“Chad”, I say, apropos of nothing, informing my mother of a country in Africa, standing in the middle of her kitchen under a skylight. “Is that the name of my future son-in-law?” She asks. No. Probably not. I can see the blue of the sky from there; perhaps the same color as his eyes. Probably not. I’m sure they are brown. They always are.

The pictures they put on the cover of magazines and in travel guides are so ultra-contrasted and over-colored. I’ve never understood why that’s necessary. I’ve seen some of those places with my own eyes, and the blues aren’t that color, the cobblestones not so gray. Those pictures look like nostalgia feels. Is that the point? Only $6.99, and less if you sign up for a whole year – that’s 12 issues, and 50% off the cover price.

Once I met a boy named Chad in Las Vegas. He was a waiter with a complicated story. I recently deleted his number from my phone. I don’t think he had blue eyes. They never do.

The most beautiful things can’t be photographed; can barely be seen at all. The silence of all of us sitting there, next to the lake, sitting silently together in a ring of padded patio furniture. Later, all of us, none of us with blue eyes, but all of us beautiful, a woozy slumber party of supposed-to-be-adults. The late summer sun rising the next morning, us rising, rushing, back to somewhere. All of it beautiful, and it still is.

Winter, a few seasons later, almost Spring, and the skylight in my mother’s kitchen is dripping, dripping, dropping once-snow water onto the floor. I pull a pan from a cupboard, and it’s grey and scratched, a bit rusty on the bottom. I set it on the floor, also grey and scratched, a bit wet. There are pinging sounds as the drops hit the empty metal container, a rhythm of indoor rain. I look up, and the sky is a kind of blue-grey, a darkening, changing color as the sun slowly sets.

I remember Chad talking about his step-father, and saying that he’d moved out of his mother’s house and left to find a job in Las Vegas. He ended up as a waiter at a steakhouse. I don’t think that was his dream career move, but it had happened, and it paid his bills, for the most part. If he put on his waiter-face properly and acted like he cared enough, he got pretty good tips. It was Las Vegas, after all. People went there to drink and lose a pre-determined amount of money that usually slightly increased once they’d lost it faster than they had expected and still had three days left of vacation. They knew the price of steak was slightly higher there, so a slightly higher tip was also in order. Sometimes it was even included in the cost of their all-inclusive vacation package.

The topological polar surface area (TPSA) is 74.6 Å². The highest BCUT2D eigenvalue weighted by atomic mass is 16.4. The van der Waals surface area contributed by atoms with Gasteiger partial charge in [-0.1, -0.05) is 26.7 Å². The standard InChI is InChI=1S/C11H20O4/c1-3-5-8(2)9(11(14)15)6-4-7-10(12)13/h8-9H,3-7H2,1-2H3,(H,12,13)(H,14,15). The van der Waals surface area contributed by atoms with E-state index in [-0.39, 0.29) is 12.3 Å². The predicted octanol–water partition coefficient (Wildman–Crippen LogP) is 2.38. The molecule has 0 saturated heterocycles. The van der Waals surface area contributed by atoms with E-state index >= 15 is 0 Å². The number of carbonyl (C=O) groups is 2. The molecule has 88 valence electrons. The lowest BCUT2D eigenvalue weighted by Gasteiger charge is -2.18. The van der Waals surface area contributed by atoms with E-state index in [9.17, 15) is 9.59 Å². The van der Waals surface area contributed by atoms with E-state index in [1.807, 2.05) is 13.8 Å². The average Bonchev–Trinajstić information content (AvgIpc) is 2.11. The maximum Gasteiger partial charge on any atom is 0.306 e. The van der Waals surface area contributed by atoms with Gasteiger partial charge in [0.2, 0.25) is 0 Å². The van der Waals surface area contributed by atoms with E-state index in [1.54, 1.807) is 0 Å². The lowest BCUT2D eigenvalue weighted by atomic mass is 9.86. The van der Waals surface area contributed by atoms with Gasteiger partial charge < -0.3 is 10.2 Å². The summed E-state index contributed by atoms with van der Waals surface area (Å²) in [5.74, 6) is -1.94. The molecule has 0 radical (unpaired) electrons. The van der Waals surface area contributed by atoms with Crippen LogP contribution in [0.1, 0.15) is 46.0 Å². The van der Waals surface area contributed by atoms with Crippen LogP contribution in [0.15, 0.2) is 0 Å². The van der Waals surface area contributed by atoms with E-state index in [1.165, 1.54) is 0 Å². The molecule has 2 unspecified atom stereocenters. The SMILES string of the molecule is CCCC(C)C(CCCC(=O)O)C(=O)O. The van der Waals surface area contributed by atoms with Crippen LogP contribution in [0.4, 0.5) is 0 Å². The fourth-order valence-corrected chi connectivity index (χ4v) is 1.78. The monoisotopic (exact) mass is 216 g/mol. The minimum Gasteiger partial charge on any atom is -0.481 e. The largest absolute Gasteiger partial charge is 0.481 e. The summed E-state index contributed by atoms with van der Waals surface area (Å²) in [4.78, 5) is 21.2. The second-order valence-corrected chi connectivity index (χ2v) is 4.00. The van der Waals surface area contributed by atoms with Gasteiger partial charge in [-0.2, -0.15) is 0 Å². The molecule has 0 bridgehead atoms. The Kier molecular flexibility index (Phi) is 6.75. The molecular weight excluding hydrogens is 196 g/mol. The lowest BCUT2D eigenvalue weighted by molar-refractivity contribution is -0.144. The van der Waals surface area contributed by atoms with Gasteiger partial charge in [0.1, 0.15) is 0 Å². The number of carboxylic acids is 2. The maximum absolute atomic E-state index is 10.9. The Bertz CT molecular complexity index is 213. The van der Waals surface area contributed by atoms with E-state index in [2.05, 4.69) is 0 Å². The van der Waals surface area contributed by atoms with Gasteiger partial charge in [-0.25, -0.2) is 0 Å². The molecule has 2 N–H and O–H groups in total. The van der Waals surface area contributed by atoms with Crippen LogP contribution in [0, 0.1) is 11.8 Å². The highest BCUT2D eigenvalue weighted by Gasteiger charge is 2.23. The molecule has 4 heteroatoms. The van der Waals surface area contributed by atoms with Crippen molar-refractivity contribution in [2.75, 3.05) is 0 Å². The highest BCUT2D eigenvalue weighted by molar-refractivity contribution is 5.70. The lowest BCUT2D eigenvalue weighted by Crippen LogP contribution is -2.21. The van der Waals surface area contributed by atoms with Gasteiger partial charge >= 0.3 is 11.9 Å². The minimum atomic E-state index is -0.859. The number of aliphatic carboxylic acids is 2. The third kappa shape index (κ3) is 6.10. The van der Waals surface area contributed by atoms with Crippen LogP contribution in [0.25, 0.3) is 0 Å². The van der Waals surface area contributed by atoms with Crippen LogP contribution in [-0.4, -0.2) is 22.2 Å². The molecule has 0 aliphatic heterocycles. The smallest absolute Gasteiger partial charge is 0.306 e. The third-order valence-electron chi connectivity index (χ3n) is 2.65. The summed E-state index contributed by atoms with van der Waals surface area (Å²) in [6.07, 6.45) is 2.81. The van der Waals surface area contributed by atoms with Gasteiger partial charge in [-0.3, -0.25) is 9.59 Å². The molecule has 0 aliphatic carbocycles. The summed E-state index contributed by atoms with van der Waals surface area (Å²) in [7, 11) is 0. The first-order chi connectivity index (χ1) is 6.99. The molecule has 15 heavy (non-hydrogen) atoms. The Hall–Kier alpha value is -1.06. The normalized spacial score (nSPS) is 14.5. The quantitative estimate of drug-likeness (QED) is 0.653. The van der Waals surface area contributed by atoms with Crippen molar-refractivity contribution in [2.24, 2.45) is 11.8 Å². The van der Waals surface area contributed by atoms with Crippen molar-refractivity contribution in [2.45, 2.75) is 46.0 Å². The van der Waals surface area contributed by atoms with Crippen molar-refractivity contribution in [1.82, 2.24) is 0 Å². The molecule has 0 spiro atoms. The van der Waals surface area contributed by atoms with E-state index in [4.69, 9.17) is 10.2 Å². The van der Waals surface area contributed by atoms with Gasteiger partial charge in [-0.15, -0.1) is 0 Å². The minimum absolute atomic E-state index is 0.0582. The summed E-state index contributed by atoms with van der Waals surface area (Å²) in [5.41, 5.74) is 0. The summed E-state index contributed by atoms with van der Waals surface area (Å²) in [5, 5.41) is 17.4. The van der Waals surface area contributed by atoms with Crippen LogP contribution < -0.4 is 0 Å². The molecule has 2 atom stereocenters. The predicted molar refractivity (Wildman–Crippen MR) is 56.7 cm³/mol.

The pictures of the Las Vegas strip in travel guides are surprisingly accurate. The neon lights, the casinos that are also hotels, the hotels that are also casinos. That’s the face of it, the story, the main plot line.  It’s an easier story to tell than most places: an over-colored, over-built, long strip of road. It has an easy cover photo, unlike “Winter” or “last Summer” or “Spring in my mother’s kitchen”. It is a place, a snapshot, a photograph that exists and is easily defined, not like Chad from Africa or Chad from the steakhouse.

The sound the water droplets made changed as the pan filled, from a steely ringing to an almost-noiseless splash. The rhythm changed, too, slowing, like the roof was running out of water. When it finally stopped, I emptied the pan in the sink, watching the grayish water swirl down the drain, leaving tiny white bits of plaster or drywall behind. The skylights were dark now, almost black, and I could see myself in the reflection, looking up and back down at the same time.

I pressed a fingertip to the condensation-covered window, watched as a droplet formed and fell, sliding down the glass, gathering more water as it went, leaving a streak of clarity in its path. And that’s typically what happens, isn’t it? Like salt water traveling on skin — it must happen to you, too — losing something, even that small, leaves you with something else.

I hadn’t heard from him in a few days. Didn’t know if he was alive or dead. That was me being dramatic, but it was also true. Somewhere out there between here and there was a postcard, full of cramped writing, the few sentences I could write when I wanted to say so much more. I was sitting there by the window thinking about that little card, flying somewhere over the ocean — or maybe it was on a boat, I don’t know, I didn’t know, what do I know about the global postal system? — It’s amazing how much we don’t know.

A few days later the “January Meltdown” stopped and the water turned back into ice and it snowed again, covering the tracks in my front yard almost entirely, leaving only tiny impressions in the snowy expanse. And that’s typically what happens, isn’t it, memories almost completely wiped away by some deciding neurons in our brains that don’t ask us permission. And now I can barely remember her sitting across the table from me, and I have no idea what we talked about for so long so long ago. It’s amazing how much we can’t remember. Time doesn’t go by quickly, we forget it.